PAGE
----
AsianScientist (Jun. 13, 2016) – Scientists in the US have released a Japanese version of an Android app that recognizes earthquake shaking using the sensors in every smartphone.
The app, called MyShake, can be downloaded from the Google Play Store or the MyShake website. The app runs in the background and draws little power, so that a phone’s onboard accelerometers can record local shaking any time of the day or night. Accelerometers measure acceleration, tilt and vibration in various devices.
For now, the app only collects information from the accelerometers, analyzes it, and, if it fits the vibrational profile of a quake, relays it and the phone’s GPS coordinates to the Berkeley Seismological Laboratory in California for analysis.
Since MyShake app was first released in English in February 2016, more than 170,000 people have downloaded it from around the world, and on any given day 11,000 phones provide data to the system.
The network has recorded earthquakes in Chile, Argentina, Mexico, Morocco, Nepal, New Zealand, Taiwan, Japan and across North America. The system has recorded earthquakes as small as magnitude 2.5 and as large as the April 16, 2016, magnitude 7.8 earthquake in Ecuador.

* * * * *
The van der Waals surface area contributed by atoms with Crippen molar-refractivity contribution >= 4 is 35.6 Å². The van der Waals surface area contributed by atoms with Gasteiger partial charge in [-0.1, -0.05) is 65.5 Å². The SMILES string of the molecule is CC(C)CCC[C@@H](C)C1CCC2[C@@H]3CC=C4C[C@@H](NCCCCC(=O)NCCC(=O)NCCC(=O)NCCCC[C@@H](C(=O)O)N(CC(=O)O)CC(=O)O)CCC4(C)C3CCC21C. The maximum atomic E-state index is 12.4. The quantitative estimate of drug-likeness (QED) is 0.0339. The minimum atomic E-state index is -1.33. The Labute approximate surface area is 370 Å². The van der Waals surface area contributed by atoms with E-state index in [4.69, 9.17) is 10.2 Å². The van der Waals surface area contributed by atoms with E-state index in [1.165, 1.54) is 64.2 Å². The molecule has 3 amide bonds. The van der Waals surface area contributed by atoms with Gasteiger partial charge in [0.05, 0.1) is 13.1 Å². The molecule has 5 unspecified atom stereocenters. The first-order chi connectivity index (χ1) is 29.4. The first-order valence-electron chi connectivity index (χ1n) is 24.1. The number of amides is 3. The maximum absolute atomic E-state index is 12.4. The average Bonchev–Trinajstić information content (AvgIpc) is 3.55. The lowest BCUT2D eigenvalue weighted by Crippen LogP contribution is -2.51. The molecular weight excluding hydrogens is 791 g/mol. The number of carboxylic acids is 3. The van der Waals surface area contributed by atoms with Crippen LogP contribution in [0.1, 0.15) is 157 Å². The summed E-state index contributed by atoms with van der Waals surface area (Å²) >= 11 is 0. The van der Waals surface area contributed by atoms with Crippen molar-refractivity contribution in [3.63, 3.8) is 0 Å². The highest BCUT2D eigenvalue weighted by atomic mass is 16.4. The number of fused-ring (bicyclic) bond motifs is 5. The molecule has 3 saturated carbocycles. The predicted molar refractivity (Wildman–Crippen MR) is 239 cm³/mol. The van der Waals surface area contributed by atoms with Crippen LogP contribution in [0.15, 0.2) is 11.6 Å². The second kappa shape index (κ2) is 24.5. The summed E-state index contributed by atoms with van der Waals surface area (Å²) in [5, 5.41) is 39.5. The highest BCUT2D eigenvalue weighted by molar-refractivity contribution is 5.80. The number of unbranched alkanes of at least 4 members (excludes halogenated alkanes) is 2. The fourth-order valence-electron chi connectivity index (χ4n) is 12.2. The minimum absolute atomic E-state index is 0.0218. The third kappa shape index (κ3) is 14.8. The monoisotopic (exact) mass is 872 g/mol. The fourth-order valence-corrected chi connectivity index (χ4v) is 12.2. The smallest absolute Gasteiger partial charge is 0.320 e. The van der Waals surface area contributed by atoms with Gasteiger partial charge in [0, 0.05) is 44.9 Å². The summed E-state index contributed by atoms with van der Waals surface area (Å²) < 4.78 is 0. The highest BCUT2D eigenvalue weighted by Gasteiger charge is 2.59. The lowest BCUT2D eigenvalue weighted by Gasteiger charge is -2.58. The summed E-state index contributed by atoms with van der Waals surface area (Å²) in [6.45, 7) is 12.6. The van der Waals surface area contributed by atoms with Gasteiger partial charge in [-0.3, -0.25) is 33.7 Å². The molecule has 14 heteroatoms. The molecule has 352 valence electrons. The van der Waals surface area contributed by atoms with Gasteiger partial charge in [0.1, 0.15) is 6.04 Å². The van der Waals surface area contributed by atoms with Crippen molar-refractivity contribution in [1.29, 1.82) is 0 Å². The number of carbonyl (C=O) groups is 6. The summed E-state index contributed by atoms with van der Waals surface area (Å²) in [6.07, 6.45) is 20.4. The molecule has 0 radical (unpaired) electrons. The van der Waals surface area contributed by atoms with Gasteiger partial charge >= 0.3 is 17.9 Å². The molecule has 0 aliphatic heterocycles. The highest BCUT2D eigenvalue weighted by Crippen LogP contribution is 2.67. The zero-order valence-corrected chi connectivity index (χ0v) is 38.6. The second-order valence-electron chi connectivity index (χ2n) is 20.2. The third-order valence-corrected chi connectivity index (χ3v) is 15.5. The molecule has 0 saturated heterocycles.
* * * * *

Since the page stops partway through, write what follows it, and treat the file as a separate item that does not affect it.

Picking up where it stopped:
Once enough people are using the app and the bugs are worked out, seismologists from University of California, Berkeley plan to use the data to warn people miles from ground zero that shaking is rumbling their way.
“We think MyShake can make earthquake early warning faster and more accurate in areas that have a traditional seismic network, such as Japan, and can provide life-saving early warning in countries that have no seismic network,” said project leader Professor Richard Allen, who is also the director of the Berkeley Seismological Laboratory.
Spanish and Chinese versions of the app are planned for the future, as is MyShake for the iPhone.
The article can be found at: Kong et al. (2016) MyShake: A smartphone seismic network for earthquake early warning and beyond.
Source: University of California, Berkeley.
Disclaimer: This article does not necessarily reflect the views of AsianScientist or its staff.